[EM] Chicken Dilemma--To whom is it a problem? KV to MO

Kevin Venzke stepjak at yahoo.fr
Sun Oct 20 15:30:58 PDT 2013

Hi Mike,

----- Mail original -----
> De : Michael Ossipoff <email9648742 at gmail.com>
> Just a few more words about a previous topic. Maybe a few things I've
> already said, but with additional things, and different emphasis:
> When I first proposed SDSC, I did so because it's something that the
> best wv Condorcet methods offer, and i wanted to name that desirable
> property, so that I could say which methods have it.
> Beatpath and Ranked-Pairs meet SDSC. Kevin, your 2nd example shows
> that IRV, Benham and Woodall don't meet SDSC.
> It's a desirabe property, but it can't be called a _necessary_
> property. A failure of SDSC isn't an _outrage_.  A failure of the
> harder-to-fail, easier-to-meet Mutual Majority Criteion is an outrage.
> Here is a majority of the voters, all supporting eachother's
> candidates...and they lose?

First of all, I don't think that MMC is easier to meet than SDSC. 
Almost every method based on the "implicit approval" concept satisfies
SDSC, while MMC requires the mechanisms of the method to take care 
with regard to clone-proofing the majority favorites.

I would agree that an MMC violation would be a greater outrage than 
an SDSC violation. But I think MMC's premise would apply exceedingly 
rarely. That is why I think MMC is not a very useful guarantee.

> As for why SDSC-failure isn't an outrage, look at candidate B's
> win-qualifications, in your 2nd example:
> The B voters want B to be elected by a majority coalition that they
> don't support. They have no right to expect anything from that
> non-existent majority coalition.
> B isn't CW. There is no voted CW. If the B voters are sincere in their
> truncation, there's no sincere CW either.

Sure, by MMC or Condorcet logic there is no basis. It's purely about 
seeing the majority specifically. Why do they matter: Since via 
insincerity the majority can achieve any outcome it could want, when 
you violate SDSC you can be confident that a majority didn't get 
what it would have wanted, and that it could have secured it via some 
other way of voting.

> Maybe SDSC can be advocated for the rights of the A voters to support
> B to defeat C.
> Sure, and that's SDSC's justification. Probably, ideally, even a
> 1-sided "coalition", like the one in your 2nd example, should have the
> power to defeat C. When I introduced SDSC, it was because I considered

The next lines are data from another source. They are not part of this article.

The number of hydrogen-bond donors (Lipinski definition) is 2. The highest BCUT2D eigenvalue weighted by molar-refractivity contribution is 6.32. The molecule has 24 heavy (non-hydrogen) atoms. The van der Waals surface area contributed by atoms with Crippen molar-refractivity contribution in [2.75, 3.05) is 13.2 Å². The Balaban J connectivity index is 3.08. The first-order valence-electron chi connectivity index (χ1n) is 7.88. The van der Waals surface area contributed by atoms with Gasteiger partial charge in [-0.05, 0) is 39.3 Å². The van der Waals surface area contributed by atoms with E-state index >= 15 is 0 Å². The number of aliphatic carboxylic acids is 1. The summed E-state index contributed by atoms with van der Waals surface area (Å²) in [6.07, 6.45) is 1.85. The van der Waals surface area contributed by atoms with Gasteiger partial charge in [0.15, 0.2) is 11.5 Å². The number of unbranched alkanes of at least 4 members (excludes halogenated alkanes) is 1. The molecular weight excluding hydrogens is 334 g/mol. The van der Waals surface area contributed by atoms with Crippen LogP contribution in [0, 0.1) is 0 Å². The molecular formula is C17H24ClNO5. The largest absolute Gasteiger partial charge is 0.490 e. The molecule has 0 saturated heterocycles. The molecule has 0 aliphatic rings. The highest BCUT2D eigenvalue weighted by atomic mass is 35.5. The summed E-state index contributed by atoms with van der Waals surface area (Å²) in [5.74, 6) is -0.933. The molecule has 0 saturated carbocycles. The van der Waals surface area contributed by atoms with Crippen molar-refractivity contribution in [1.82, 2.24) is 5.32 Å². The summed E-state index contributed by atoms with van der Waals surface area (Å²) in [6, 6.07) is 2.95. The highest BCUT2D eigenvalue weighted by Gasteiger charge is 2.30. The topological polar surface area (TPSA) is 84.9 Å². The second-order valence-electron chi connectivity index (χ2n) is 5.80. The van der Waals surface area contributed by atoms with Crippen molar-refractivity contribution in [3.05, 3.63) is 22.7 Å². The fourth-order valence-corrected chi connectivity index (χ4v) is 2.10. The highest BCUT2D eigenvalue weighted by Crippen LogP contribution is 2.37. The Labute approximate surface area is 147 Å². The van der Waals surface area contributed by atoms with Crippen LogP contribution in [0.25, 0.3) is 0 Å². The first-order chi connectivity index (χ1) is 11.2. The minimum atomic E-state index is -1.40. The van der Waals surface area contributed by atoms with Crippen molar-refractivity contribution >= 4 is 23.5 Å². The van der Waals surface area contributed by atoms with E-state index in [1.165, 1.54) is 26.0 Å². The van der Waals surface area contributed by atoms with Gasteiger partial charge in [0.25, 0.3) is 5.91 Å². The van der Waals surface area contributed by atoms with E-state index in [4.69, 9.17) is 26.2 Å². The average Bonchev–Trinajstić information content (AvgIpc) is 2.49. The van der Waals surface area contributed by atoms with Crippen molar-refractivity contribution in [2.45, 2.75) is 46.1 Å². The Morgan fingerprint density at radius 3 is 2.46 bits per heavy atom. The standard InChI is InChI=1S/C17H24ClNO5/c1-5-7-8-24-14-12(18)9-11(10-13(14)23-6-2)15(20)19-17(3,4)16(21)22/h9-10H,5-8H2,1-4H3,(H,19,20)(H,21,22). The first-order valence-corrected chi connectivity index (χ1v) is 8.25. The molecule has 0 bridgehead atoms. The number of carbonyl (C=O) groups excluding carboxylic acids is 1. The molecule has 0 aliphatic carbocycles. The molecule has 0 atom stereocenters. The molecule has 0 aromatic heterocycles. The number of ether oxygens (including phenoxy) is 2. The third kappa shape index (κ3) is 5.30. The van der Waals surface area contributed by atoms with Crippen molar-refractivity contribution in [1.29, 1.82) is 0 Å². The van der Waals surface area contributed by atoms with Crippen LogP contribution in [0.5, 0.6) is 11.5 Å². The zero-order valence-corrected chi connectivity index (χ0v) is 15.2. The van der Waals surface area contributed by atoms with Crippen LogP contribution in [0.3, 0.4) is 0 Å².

> the defeat of the despised to be the important thing. That's why you
> ike SDSC too.

More precisely I do not want a majority to complain that the result
is spoiled, in a situation where you can look at the ballots and see 
that the winner is the one guy with the only majority-strength loss.

Also, when the method can't see past unviable "noise" candidates 
there is pressure not to nominate or vote for them. I tend to think 
that without SDSC, the prerequisite situations for CD and MMC won't 
even happen, because it's too dangerous to those would-be coalitions.

It's definitely my beliefs about nomination disincentive that will
keep us in disagreement on this issue.

> I don't know if MMC,CD, CC and SDSC are compatible. Probably not,
> because I don't know of a method that meets them all.

Interesting question there. This method would certainly fail 
Plurality as you note. My immediate question would be whether 
CD is sufficiently distant from LNHarm that it could be 
compatible with Condorcet (which is not compatible with LNHarm) 
or SDSC (which I strongly suspect to be incompatible with LNHarm 
with 4+ candidates).

You may have noticed that CD is LNHarm-friendly, tending to agree
with those methods in what is required.

> I don't know of a method that meets MMC, CD and FBC either. That
> combination, too, is probably incopatible.

MMPO (break ties with FPP) would be the closest I think. If 
they are incompatible, the likely reason is that the clone-proofing 
needed for MMC is too "path-tracey" for FBC. MMC+FBC is not
impossible, as in ER-Bucklin, but LNHarm is completely lost there.

Kevin Venzke

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